The Blue Jays went into Kansas City facing a reeling Royals squad that had lost seven in a row and was winless at home, and kicked them when they were down, sweeping away a four-game set in Missouri for the first time in franchise history.
The finale turned on the big-time situational excellence of Brandon Morrow and the home run heroics of Jose Bautista.
Morrow wasn’t at his best – though he was nowhere near as bad as many of my Twitter followers suggested, much to my disbelief – scattering seven hits over 6 2/3 innings,and leaving after issuing his one and only walk of the night, but he was at his best when he needed to be.
Three times the Royals had a runner on third base with one out, and Morrow upped his game. Twice he struck out the next batter before inducing a ground ball to end the inning, and the other time he got a foul pop-up, then a routine fly to centre field to emerge unscathed.
In all, the Royals sent nine men to the plate against Morrow with a runner in scoring position and not only did not a single one of them manage to get a hit, but not a single one of them even managed to move the baserunner along. That’s huge clutch pitching.
Luis Perez picked up Morrow after that seventh-inning walk and gave up a bloop double to put the tying run in scoring position, but then got Alex Gordon to ground to short to end the inning and worked a perfect bottom of the 8th, setting things up for Francisco Cordero to work a drama-free 9th for his second save in as many games.
After the game, the Blue Jays announced that the MRI done on closer Sergio Santos’ right shoulder showed no structural damage, but that he’s going to be shut down for ten days to two weeks. That’s good news and bad news. If Santos is pain-free the next time he picks up a baseball, then he’ll get right back on track and will probably be ready to rejoin the team by mid-May. If he’s not, that’s troubling. Until then, the 9th inning belongs to the man who is second on baseball’s active saves list.
As for the offense, Kelly Johnson (right after his appearance on the pre-game show with me!) homered in the first inning to get the Blue Jays on the board and Bautista broke a 1-1 tie with a two-run shot in the 6th, after Johnson led off the inning with a walk.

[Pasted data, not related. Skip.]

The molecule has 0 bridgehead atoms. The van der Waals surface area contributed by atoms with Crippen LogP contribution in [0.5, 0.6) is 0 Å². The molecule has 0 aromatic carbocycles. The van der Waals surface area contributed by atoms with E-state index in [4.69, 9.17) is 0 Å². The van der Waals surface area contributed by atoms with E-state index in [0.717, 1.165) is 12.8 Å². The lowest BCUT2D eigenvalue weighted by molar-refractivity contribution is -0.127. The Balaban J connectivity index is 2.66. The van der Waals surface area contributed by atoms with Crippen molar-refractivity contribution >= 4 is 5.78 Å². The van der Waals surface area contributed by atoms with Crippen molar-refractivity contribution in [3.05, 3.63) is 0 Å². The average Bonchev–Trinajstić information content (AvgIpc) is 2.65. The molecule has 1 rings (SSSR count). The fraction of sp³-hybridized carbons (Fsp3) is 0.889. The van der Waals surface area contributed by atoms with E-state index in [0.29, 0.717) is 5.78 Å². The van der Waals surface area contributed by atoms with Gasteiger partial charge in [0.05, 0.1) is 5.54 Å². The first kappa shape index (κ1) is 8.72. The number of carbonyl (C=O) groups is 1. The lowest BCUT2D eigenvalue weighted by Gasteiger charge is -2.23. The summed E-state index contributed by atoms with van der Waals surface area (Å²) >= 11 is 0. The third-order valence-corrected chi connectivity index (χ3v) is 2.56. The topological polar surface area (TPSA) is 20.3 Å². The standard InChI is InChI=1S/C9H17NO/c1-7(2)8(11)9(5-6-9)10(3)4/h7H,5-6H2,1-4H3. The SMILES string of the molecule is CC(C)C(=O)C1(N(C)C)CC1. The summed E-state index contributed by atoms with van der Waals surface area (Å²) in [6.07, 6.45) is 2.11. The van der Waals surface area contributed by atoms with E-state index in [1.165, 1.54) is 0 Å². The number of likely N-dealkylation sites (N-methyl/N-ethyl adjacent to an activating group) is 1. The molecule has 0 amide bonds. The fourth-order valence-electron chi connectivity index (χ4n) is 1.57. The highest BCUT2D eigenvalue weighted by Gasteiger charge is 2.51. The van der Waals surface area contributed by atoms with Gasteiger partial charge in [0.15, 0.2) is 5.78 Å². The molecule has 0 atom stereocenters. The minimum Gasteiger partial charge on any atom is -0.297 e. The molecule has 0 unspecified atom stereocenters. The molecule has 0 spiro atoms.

For Bautista, it was just his third home run of the season, a “power outage” that seems to have caused a great deal of concern among Blue Jays fans. I understand the frustration, after all we’re used to Bautista being the best hitter in the game, as he has been the last two seasons. But it’s important to remember that a start like this for Bautista is nothing new. In fact, in April of 2010, his big breakthrough season, Jose hit .213/.314/.427 with four home runs. Right now, he’s hitting .214/.378/.393 with three.
The Blue Jays added on in the 9th as Brett Lawrie led off with his first triple of the season and was cashed by a Rajai Davis single.
It was an interesting line-up that John Farrell submitted against KC lefty Bruce Chen, who has given the Blue Jays fits in the past (career 2.87 ERA and 0.93 WHIP against them going into the game). Lawrie was hitting 5th, behind Edwin Encarnacion. Next was Davis, followed by Adam Lind, who hit in the 7th spot in the order for the first time since 2010. Lind has earned the demotion, no doubt – his hitting against left-handed pitching has left quite a bit to be desired since his big 2009 season, but the move showed that Farrell isn’t willing to put a player’s feelings ahead of the chance to win a ballgame.
Too often in past regimes, a player has hit in an important spot in the line-up solely by virtue of who he was, as opposed to what he’d done. There was no way Vernon Wells or Carlos Delgado were ever going to hit anywhere but third or fourth, whether they were hitting .200 or .300, because they were who they were. Farrell went into this season saying that Lind was his clean-up hitter, and that he was going to play every day. Sixteen games in, Lind has sat against a couple of tough lefties, he’s hit fifth a couple of times, and Monday night he hit seventh. To his credit, Lind came to the plate three times against Chen and had a good night – he reached on an infield single, was robbed of a hit by a terrific play from Mike Moustakas at third, and flied out to deep centre.
Oh, and Kelly Johnson threw his glove in the ring rather emphatically as well, ending the second inning by charging a slow roller by Mitch Maier and flipping the ball from his glove to Lind at first – on the backhand. I’ve never seen a play like that before, and Johnson executed it flawlessly. It’s right up there with Colby Rasmus’ flat-out diving grab in centre field in the Home Opener for the best web gem a Blue Jay has thrown down this season. If you haven’t seen it, do yourself a favour and make sure you do.
Here’s tonight’s edition of The BlueJaysTalk, for your listening pleasure:
With the sweep in their rear-view mirror, the Blue Jays are off to Baltimore to try to exact some revenge against the Orioles for taking two of three at Rogers Centre last week. Tuesday night’s opener features Henderson Alvarez, coming off a rough start against the Rays, taking on Canadian country music legend Tommy Hunter, whom the Blue Jays took deep four times in a 7-5 loss to the O’s on April 13th. We’ll be on the air at 7:00PM Eastern for a 7:05 first pitch – join us, won’t you?
Please give me a follow on The Twitter, the in-game chats are always a ton of fun – you can find me @wilnerness590.
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